Morning Thanks

Garrison Keillor once said we'd all be better off if we all started the day by giving thanks for just one thing. I'll try.

Wednesday, February 25, 2015

Promiscuous pedagogy

A TK photobomb

So our grandson is in Pre-K, which for whatever reason is called TK at school he attends. He's proud as a peacock for being there, largely because he can shoulder his bag in the morning and traipse off with his big brother and sister like the hot shot grade schooler he almost is. 

Anyway, he's off to school now and loving it. What content is getting into his head isn't always clear--I'm sure there is some. One afternoon, his grandma picked him up and quizzed him in the ordinary way:  "Well, Ian what did you learn in school today?" He pulled himself up into his back seat throne. "Science," he said.  Apparently, all of it. 

What's evident, and what makes me laugh just thinking about it, is the way he repeats pedagogy.  I don't know if his teacher has any idea how deeply she's affecting him, but it comes out in his rather extraordinary, ordinary conversation.  

[Please understand that I'm fully capable of being a braying grandparent, but I'm not doing that here. This reflection comes from a teacher who happens also to be a grandpa. Leave a note if you'd like me begin to extol our grandkids' virtues.] 

So just before Christmas, sitting with his best buddy, his grandma, he grabbed a nutcracker (think THE Nutcracker) off the coffee table, pointed at yet another nutcracker up on the mantel above the fireplace, then summoned his grandma's attention.  "So, let's compare nutcrackers," he said.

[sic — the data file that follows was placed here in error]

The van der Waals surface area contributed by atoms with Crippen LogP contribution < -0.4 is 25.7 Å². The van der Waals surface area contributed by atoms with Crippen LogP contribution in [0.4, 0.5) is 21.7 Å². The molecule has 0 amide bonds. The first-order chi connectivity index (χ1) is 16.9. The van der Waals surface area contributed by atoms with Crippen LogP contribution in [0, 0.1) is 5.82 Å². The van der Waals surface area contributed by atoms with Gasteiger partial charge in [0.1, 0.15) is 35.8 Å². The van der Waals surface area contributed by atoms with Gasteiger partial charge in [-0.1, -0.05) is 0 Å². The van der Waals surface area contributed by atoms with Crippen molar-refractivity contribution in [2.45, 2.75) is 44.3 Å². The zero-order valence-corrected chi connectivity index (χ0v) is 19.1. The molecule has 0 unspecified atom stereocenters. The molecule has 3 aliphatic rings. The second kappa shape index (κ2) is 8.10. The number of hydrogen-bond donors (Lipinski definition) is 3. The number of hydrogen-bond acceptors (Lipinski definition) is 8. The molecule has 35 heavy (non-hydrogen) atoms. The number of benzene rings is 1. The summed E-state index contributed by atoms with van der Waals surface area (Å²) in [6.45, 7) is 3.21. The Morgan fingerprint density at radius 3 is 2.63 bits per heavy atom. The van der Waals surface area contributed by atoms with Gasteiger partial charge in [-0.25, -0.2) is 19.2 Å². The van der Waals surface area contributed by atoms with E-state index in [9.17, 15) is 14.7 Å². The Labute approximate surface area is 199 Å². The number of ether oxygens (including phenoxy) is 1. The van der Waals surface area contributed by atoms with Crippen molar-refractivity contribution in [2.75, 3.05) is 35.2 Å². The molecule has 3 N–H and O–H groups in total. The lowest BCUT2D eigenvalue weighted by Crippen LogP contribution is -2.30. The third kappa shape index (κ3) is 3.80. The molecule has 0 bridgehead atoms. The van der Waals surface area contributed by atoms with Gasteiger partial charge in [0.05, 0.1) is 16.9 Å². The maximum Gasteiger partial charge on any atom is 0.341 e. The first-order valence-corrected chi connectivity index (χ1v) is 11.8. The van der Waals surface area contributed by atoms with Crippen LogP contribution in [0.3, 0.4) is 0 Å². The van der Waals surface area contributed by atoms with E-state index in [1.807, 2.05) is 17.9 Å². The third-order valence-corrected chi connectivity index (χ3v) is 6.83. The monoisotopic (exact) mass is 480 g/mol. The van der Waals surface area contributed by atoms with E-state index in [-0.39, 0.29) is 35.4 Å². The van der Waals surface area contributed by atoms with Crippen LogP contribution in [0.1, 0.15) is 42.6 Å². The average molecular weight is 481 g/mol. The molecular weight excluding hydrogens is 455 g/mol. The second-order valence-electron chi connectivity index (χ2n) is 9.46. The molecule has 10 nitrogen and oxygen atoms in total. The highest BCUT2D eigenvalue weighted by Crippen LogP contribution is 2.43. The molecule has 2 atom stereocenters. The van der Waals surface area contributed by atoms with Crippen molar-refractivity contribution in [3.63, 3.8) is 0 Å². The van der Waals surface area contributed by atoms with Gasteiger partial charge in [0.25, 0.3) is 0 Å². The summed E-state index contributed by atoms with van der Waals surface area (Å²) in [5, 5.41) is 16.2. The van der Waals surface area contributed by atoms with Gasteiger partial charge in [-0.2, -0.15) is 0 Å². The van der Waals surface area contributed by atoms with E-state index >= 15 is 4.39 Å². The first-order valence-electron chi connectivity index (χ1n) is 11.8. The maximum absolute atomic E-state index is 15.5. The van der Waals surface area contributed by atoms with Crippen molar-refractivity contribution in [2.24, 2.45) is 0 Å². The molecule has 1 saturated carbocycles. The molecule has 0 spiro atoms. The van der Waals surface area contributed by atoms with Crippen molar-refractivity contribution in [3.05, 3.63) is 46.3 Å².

He's smart, but he didn't dream up that rhetoric. Comparison/contrast is something he lugged home from TK.

Or this. 

My wife was interrupted from their play last Sunday by the casserole of Mexican food she was baking in the oven. They'd been drawing together with crayons, and her distraction was obviously becoming a distraction for him because he took hold of her lovingly and said, "It's time to get back to work." 

By way of her student, his sweet teacher has a presence way out here on the banks of the Floyd River.

And yet another. His grandma has considerable issues with technology and is, he knows, in need of remedial help with Angry Birds. The kid rather loves the omniscience of a being a teacher. Her mind a tangle, Ian looked up at her last week after dinner, then back at the iPad, then pointed.  "Now listen carefully," he said, "because this is very important." 

He's five years old! 

I'm not arguing the kid is a genius. All I'm saying is what comes home with him from TK is more than content he's picking up. He's repeating her blessed pedagogy. Forty years in the classroom, and I never realized I had that much power.  But then I didn't teach TK.

It's so cute, his grandma says. And I laugh too, Grandpa the Teacher.

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